Those sales platforms are proliferating, too. Paddle8 advertises that it provides two types of online auctions. Another, called Artspace, recently raised $8.5 million in expansion capital, including money from the Russian collector Maria Baibakova, who also owns a “platform for cultural production.” Still another site, Artsy—co-founded by Dasha Zhukova, partner of billionaire Russian collector Roman Abramovich—says it will “make all the world’s art accessible to anyone with an Internet connection.” The CEO tells us, “The more you use Artsy the more we learn about what you like. Over time, we can better suggest things for sale that you might like. Even if there are no works by an artist for sale today … in the future, if the work becomes available, we’ll notify you.”
The auction houses are in on the new game as well. Christie’s, in partnership with a company called Y&S, now provides “a venue for emerging artists not yet represented by galleries” and “creates a bridge between young artists and a young audience.” Translation: “We’re cutting out dealers. Come on down. Make a killing.” Thus, unrepresented artists go straight to auction. Work that is sold this way exists only in collector circles. No other artist gets to see it, engage with it, think about it. The public functions of the gallery space and its proprietors—curation, juxtaposition, development—are bypassed and eliminated. All these people supposedly want to help artists, and they probably think they are doing so. But they’re engaged in something else, and it makes being around art less special. Too many of the buyers keep their purchases in storage, in crates, awaiting resale. Mediocre Chinese photorealism has become a tradeable packaged good.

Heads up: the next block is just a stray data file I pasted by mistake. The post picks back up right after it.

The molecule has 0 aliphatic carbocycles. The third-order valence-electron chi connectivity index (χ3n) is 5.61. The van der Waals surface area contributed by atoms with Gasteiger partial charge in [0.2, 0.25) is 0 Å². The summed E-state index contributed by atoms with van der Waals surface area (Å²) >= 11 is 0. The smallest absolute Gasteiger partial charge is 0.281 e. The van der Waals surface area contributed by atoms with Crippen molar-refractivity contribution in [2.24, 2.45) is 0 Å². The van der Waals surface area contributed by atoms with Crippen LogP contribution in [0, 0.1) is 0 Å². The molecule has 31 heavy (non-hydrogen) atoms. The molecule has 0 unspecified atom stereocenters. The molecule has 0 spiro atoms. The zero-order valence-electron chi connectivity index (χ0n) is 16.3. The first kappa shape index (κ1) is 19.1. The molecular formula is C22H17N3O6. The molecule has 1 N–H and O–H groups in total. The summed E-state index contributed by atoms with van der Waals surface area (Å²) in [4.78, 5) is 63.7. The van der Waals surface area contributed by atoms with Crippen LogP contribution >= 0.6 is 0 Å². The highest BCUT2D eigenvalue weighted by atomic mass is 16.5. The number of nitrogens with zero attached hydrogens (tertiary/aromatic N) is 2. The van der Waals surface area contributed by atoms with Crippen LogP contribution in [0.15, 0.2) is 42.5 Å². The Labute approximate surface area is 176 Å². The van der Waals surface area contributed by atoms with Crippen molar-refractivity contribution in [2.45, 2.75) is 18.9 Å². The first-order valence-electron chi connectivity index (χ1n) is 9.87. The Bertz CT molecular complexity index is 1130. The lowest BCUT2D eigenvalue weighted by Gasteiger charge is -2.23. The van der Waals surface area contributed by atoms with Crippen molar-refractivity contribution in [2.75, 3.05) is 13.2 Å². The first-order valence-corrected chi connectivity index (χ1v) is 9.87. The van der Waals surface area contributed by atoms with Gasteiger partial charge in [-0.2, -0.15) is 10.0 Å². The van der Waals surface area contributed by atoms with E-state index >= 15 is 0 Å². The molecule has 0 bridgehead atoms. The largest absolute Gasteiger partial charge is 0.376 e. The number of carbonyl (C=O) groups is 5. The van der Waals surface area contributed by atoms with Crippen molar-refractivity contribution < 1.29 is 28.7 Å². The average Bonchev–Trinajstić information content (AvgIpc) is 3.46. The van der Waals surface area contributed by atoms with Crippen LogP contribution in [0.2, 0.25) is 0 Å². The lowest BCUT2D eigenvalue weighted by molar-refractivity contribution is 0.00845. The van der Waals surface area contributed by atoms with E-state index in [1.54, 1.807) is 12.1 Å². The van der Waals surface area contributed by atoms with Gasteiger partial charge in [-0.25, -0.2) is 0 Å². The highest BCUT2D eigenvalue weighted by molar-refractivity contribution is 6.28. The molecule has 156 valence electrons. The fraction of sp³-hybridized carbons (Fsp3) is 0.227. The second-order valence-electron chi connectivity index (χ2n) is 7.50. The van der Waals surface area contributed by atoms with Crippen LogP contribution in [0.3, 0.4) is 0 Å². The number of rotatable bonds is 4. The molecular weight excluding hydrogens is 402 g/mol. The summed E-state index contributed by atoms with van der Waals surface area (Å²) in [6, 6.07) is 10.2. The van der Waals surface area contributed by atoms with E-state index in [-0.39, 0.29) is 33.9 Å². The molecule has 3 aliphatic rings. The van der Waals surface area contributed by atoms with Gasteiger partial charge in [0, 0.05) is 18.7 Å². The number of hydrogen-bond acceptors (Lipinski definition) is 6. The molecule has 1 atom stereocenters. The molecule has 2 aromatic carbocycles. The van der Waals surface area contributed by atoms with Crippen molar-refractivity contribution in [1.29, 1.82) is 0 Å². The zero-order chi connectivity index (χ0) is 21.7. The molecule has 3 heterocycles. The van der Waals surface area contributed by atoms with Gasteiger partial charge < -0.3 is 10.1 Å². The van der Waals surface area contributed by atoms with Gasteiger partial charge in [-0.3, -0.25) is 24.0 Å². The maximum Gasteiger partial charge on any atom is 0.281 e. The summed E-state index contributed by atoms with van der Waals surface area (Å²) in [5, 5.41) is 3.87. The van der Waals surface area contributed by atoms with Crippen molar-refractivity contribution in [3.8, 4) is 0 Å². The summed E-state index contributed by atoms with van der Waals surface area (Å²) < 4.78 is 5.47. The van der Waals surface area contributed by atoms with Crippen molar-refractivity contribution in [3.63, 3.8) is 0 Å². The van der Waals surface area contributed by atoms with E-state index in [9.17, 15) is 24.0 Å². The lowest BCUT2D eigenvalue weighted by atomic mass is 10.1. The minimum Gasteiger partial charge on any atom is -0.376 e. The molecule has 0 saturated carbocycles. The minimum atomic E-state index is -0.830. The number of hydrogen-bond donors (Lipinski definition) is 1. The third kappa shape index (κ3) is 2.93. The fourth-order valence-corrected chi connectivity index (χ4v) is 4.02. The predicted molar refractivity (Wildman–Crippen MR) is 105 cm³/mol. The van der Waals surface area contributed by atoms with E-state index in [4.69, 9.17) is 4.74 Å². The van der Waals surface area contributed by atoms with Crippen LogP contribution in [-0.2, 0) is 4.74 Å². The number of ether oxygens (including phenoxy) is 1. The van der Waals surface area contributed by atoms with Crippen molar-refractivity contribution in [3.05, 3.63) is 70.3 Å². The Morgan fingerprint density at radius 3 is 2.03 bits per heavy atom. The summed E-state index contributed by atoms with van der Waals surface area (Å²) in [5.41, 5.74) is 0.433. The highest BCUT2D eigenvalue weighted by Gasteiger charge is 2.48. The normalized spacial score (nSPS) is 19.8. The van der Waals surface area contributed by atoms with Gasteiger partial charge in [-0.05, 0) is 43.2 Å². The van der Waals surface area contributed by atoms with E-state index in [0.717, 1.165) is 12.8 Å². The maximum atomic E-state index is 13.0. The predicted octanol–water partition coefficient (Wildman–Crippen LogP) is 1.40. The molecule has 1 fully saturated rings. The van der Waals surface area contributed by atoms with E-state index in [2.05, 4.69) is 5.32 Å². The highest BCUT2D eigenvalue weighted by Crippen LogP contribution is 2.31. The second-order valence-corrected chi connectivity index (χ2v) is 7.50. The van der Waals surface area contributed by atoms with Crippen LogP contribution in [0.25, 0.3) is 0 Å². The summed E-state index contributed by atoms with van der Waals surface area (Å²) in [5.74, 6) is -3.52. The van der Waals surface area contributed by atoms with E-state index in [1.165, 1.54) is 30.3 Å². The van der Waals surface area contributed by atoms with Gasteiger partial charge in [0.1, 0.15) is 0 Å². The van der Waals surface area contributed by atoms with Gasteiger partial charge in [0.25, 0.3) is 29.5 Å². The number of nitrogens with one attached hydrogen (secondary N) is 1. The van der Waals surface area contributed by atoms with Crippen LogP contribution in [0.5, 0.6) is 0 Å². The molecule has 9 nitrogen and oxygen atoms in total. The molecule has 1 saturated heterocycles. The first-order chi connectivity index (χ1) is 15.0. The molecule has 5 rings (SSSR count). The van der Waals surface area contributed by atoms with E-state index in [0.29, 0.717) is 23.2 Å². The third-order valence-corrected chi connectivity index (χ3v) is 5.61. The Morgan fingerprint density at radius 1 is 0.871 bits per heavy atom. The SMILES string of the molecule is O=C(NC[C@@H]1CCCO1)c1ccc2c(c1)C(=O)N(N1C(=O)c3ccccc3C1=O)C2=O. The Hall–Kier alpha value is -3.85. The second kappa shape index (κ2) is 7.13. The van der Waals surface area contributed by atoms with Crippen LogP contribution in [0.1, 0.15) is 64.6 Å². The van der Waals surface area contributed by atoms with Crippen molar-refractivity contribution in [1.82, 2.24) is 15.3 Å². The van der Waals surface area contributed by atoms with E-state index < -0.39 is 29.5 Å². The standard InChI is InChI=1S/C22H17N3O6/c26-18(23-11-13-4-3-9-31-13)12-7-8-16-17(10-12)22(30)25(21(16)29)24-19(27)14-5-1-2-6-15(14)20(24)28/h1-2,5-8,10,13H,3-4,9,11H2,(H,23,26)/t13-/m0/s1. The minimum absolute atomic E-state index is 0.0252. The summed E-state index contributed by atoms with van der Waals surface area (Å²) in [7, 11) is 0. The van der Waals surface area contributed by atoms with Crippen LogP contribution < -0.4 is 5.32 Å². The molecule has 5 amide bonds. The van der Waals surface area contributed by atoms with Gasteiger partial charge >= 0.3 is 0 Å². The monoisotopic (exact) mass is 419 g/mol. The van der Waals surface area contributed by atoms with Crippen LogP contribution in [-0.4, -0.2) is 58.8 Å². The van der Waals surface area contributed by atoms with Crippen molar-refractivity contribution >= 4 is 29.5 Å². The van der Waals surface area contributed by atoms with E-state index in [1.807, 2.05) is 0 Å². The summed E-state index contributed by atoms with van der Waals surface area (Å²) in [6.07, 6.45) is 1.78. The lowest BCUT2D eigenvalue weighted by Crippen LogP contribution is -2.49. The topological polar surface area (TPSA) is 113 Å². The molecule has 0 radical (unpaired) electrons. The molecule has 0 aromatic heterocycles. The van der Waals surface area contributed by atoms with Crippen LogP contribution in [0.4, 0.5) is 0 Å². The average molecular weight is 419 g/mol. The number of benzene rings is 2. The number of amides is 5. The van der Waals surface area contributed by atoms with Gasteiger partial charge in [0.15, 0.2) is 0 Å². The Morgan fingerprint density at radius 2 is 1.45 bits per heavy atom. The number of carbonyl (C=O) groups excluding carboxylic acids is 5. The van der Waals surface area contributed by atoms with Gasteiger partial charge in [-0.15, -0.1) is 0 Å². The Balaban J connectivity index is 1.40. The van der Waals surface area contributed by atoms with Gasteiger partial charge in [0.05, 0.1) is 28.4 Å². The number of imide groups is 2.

I’ll admit that there’s something democratizing about all this. All those buyers can judge for themselves what they like and put their bank vaults where their taste is. The paradox is that art is not inherently democratic. It’s a kind of meritocracy—albeit with the interior high-school rules of some other nebula. Today, those with the most money are the only ones whose votes count. Although I love that young broke artists who can’t travel to New York or Berlin can look at art online, think about what it means, and use this information in their own work, seeing art in the flesh really gives you something unique. I have only once gone underground to see cave paintings. But that one cave made an enormous difference in my life.
So far, thank goodness, the galleries themselves are not disappearing, but that day may be coming. Owing in part to the Chelsea condo-and-office boom, even the successful ones are fighting for their financial lives. The excellent Postmasters Gallery just saw its West 19th Street rent raised to $30,000 a month and will have to move. Other mid-level Chelsea dealers are being priced out as well. Longtime gallerist Casey Kaplan told Bloomberg News, “You won’t find much experimentation if the rents continue to escalate …those kinds of galleries won’t be here.” Postmasters’ owner, Magda Sawon, has explained that “mid-range galleries are going to just vanish from Chelsea,” adding, “the whole middle is basically pulverized.” Even if they survive, I wonder whether a much bigger shakeout is about to happen, one that makes art resemble any mainstream business—just another culture industry that’s eaten itself alive.
Or whether it’s about to go supernova. The galleries that are best suited to this new world are the massive multinationals, whether for reasons of territoriality, market share, or dick waving. I love big galleries as much as I do small ones, but I often wonder if these jumbo spaces aren’t often aesthetic elephant graveyards—places where ambitious artists and the movements of the sixties and seventies go to die. Many feel impersonal, and the art can look lost in them. David Zwirner’s new building on 20th Street adds 30,000 square feet to his space. (I still can’t figure out why part of his new floor is shiny travertine.) The multinational Hauser & Wirth just added what looks like a blimp hangar on West 18th Street. Last I heard, Larry Gagosian, the biggest elephant of all, has eleven spaces around the world. Perhaps the others are all supersizing themselves just to compete with Larry. Or maybe they want to inherit artists from older established galleries like Gladstone and Marian Goodman. But shouldn’t these dealers be looking for young talent rather than vying to show Lawrence Weiner and Shirin Neshat? Maybe everyone will all eventually share Richter and Prince, who will just relocate every five years.